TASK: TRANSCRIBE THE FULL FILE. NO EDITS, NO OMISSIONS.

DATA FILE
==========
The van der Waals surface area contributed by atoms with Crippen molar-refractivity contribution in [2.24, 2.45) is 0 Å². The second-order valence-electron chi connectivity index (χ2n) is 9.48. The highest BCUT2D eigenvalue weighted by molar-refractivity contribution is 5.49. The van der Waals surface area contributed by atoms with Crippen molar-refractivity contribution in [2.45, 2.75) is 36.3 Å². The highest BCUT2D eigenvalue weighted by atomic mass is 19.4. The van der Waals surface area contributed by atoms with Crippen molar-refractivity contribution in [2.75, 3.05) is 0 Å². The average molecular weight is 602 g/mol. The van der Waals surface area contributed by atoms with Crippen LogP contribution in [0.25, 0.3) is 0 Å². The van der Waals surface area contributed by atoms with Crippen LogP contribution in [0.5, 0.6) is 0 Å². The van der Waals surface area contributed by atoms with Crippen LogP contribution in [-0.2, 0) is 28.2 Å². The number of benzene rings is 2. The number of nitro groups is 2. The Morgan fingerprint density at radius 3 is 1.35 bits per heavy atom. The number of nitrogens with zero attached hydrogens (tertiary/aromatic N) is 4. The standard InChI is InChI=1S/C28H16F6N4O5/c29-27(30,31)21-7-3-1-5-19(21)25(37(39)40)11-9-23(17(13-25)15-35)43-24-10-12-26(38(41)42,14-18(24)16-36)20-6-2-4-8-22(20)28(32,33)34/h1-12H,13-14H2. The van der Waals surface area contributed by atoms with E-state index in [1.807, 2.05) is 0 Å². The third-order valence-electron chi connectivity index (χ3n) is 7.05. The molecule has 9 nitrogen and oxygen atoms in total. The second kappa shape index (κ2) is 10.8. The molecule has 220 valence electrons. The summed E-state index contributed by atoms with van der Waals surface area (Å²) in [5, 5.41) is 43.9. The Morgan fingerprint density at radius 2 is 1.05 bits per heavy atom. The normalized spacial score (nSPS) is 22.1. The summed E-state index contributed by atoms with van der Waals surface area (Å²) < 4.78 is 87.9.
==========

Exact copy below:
The van der Waals surface area contributed by atoms with Crippen molar-refractivity contribution in [2.24, 2.45) is 0 Å². The second-order valence-electron chi connectivity index (χ2n) is 9.48. The highest BCUT2D eigenvalue weighted by molar-refractivity contribution is 5.49. The van der Waals surface area contributed by atoms with Crippen molar-refractivity contribution in [2.45, 2.75) is 36.3 Å². The highest BCUT2D eigenvalue weighted by atomic mass is 19.4. The van der Waals surface area contributed by atoms with Crippen molar-refractivity contribution in [2.75, 3.05) is 0 Å². The average molecular weight is 602 g/mol. The van der Waals surface area contributed by atoms with Crippen LogP contribution in [0.25, 0.3) is 0 Å². The van der Waals surface area contributed by atoms with Crippen LogP contribution in [0.5, 0.6) is 0 Å². The van der Waals surface area contributed by atoms with Crippen LogP contribution in [-0.2, 0) is 28.2 Å². The number of benzene rings is 2. The number of nitro groups is 2. The Morgan fingerprint density at radius 3 is 1.35 bits per heavy atom. The number of nitrogens with zero attached hydrogens (tertiary/aromatic N) is 4. The standard InChI is InChI=1S/C28H16F6N4O5/c29-27(30,31)21-7-3-1-5-19(21)25(37(39)40)11-9-23(17(13-25)15-35)43-24-10-12-26(38(41)42,14-18(24)16-36)20-6-2-4-8-22(20)28(32,33)34/h1-12H,13-14H2. The van der Waals surface area contributed by atoms with E-state index in [1.807, 2.05) is 0 Å². The third-order valence-electron chi connectivity index (χ3n) is 7.05. The molecule has 9 nitrogen and oxygen atoms in total. The second kappa shape index (κ2) is 10.8. The molecule has 220 valence electrons. The summed E-state index contributed by atoms with van der Waals surface area (Å²) in [5, 5.41) is 43.9. The Morgan fingerprint density at radius 2 is 1.05 bits per heavy atom. The normalized spacial score (nSPS) is 22.1. The summed E-state index contributed by atoms with van der Waals surface area (Å²) < 4.78 is 87.9.